From the Rochester Courier, front page, 21 Dec, 1934 edition. Transcribed by David Lucey.

Workday Wednesday – Gonic Mfg Co Carding Room Team

James E Lucey (1848-1934) was the “Boss Carder” at the Gonic Manufacturing Company in Rochester, NH for many years. This is a photo of him (in center) and the Carding Team. At a Woolen Mill, carding raw wool removes impurities and tangles, which prepares the wool for the next step in the process, spinning.

I don’t know who any of the other people in the picture are, but would love to find out. Please let me know if you recognize anyone in the photo.

Gonic Manufacturing Company, Rochester, NH. Carding Room Team.

Amanuensis Monday – 1896 Letter

Transcription of a letter from my 3rd Great Grandfather, John Cornelius Donoghue to his daughter Johanna (wife of James E Lucey). Johanna had been in America about 25 years at the time of this letter. Transcribed by me from a photocopy of the original letter.

Shronaboy Jan 7th 1896

Dear Daughter,

             I received your welcome letter and xmas present in due time for which I am more than thankful for.  I suppose I have not deserved as much from you as I never gave you anything but you know I thought more of you than any of the others and I tried to keep you with myself. 

            Johannah I am very glad to know that yourself, husband and family are in good health and going well a blessing which I hope you all will enjoy for many years to come. Now as for my going to America, I am too old and I suppose I would not live to reach you so I think it would not be worth my while to carry my old bones to a foreign country as I have not long to live, at best I am 80 years old.  I am thankful for your kind offer and there is nothing would please me better than to be with you but it is to(sic) late now.  I was glad to here (sic) that Hagerty is getting on well now.  I was sorry he should have met with any difficulties he was always kind to me and never forgot me.

            Now about your sister’s children the ages of Kate’s are from 20 years down to 9 and Norah’s about the same.  I will send you a more accuret (sic) account of them the next time I write you.  They are getting on nicely and if anything don’t occur that I am not aware of they will for some time to come.  This was a very good year for the farmer’s they had very good crops and a fair price for cattle and sheep butter is low but is bringing a better price lately. The country is the same as when you left is the people generally live better but everything else about the same.  Potatoes 2 shillings 6 pence per peck of 147lbs butter 1 shilling per lb meat 8 pence per pound for beef and mutton pork 6 pence flour 21 shillings per 224 lbs meal 15 shillings per bag of 280 lbs the prices of the different things are gon down and in many instances the rents are reduced some but not enough to corispond with the fall in prices.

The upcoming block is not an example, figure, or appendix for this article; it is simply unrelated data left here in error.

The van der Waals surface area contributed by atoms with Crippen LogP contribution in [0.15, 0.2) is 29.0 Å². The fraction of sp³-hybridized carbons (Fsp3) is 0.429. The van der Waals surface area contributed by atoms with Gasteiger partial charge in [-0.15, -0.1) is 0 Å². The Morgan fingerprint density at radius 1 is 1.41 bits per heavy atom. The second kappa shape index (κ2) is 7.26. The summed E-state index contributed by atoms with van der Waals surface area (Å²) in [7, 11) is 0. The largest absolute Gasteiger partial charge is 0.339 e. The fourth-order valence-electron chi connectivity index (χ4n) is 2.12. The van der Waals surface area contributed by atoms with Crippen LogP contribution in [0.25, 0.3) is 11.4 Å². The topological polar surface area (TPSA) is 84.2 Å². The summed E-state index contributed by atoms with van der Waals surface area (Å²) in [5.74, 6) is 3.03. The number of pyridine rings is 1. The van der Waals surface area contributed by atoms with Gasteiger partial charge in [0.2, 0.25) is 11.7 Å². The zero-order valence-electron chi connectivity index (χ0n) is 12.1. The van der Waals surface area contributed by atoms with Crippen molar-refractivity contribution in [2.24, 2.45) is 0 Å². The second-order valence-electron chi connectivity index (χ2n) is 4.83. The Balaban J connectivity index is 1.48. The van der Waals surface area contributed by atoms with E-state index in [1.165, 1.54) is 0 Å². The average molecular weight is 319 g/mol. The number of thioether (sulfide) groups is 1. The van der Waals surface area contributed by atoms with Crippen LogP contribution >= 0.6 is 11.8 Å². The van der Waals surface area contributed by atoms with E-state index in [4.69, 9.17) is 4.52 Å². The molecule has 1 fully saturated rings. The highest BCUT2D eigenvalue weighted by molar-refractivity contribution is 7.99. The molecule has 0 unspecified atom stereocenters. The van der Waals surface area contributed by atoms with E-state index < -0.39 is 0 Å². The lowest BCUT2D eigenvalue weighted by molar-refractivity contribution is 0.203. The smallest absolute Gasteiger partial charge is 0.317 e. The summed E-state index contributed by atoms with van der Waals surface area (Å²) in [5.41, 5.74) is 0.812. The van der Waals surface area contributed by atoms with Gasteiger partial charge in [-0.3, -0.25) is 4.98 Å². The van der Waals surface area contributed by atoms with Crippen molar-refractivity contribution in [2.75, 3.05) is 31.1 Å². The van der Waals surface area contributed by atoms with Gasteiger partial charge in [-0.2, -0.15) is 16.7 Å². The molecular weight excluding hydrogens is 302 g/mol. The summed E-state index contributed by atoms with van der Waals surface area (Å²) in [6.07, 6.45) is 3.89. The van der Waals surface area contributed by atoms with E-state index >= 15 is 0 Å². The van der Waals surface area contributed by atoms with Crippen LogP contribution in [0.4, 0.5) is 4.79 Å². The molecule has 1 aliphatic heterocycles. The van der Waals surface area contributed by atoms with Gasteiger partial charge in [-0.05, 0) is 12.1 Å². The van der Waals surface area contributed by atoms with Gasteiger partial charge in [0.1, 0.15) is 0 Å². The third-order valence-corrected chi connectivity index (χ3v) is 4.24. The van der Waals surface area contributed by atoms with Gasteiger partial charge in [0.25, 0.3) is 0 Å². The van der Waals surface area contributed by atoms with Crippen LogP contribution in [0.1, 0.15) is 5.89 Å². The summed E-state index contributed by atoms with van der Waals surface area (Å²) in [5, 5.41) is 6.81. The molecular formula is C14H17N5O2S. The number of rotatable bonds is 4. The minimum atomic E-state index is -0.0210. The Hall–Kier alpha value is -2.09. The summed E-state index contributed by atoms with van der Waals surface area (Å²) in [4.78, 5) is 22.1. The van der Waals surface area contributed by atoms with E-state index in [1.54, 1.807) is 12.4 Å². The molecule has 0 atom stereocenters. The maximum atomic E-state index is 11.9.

Now I cannot think of any more to tell you this time, hoping those lines will find all of you enjoying the New Year in good health and spirits

            I remain your fond father

                        John C. Donoghue

                        Shronaboy, Glenflesk, Co. Kerry Ireland

(Good bye write soon)


Those Places Thursday – The Lucey home

The Lucey home, 66 Church St, Gonic, NH

When James Edward Lucey, his wife Johanna and 3 sons moved to Rochester, NH from South Groveland, MA in 1879, this is where they made their home, 66 Church St. The house remained in the family through the next generation, not sure of the exact date (probably 1970’s). UPDATE – I found a “History of Gonic House” that Jack Ineson likely typed up in the 1980’s. In May 1981 the house was sold to Louis Gouptil by Mary C. Ineson.

The house had a tennis court in the 1920’s!

Around 2002 I visited the house and spoke to the current owner, who was nice enough to give me a letter that was found beneath the floor boards during a remodel. It was an Oct 1934 letter addressed to one of James’ daughters from a local attorney, Conrad Snow, offering condolences on the death of her father.

Mystery Monday – The death of JP Lucey

The father of James E Lucey (1848-1934) disappears between 1857 and 1860. In most records, he’s listed as James Lucey (marriage record and childrens birth records in Ireland), in 1857 he’s listed as JPL on the baptismal record of son David (Andover, MA) and he is missing from the 1860 census entirely.

Lucey's in the 1860 Census

Mary, John, James, Margaret and David in Andover, MA
1860

In 1861, his wife Mary marries John Hogan in Lawrence, MA.

There is an 7 Jun 1856 death record from Boston MA for a laborer named Patrick Lucey that is about the correct age, cause of death “burned”, no parents or additional info listed. Not likely him, since son David was born 14 Aug 1857.

I’ve ruled out other James and/or Patrick Lucey/Lucy’s in the Mass death records for this time frame. I could not find a mention of his death in the Andover newspaper but I did find a death notice for son John who died in 1860 at age 17, so it is something that could have been published.

Son John is buried in St. Augustine’s Cemetery in Andover, MA. Unfortunately there are no other headstones on the plot and the cemetery has no record of who is buried there. Maybe he didn’t die, but just left?

Coming to America, Part 1

One of the first things I wanted to know when I started working on my family history was when my family came to America. Of course, there is more than just one immigration to answer that question, so this will be a multi-part post covering each family line. First up, my 2nd great-grandfather, James Edward Lucey (1848-1934) who left Queenstown (Cobh) Ireland in 1853 with his mother and brother.

Mary, John and James, coming to America aboard the Meridian. They arrived on 12 Nov, 1853.

James came to America aboard the Meridian with his mother Mary and brother John in late 1853. Sisters Mary and Anne remained in Ireland. Mary came to America later, but Anne stayed in Cobh and married John Mann.

First record of my Lucey family in the U.S.

James, Mary and sons John and James in Brighton, MA 1855

This is the first and only record of James Edward Lucey (1848-1934, enumerated as James Lucy Jr) with both of his parents in the United States. By 1860, the family had moved to the Ballardvale section of Andover, MA.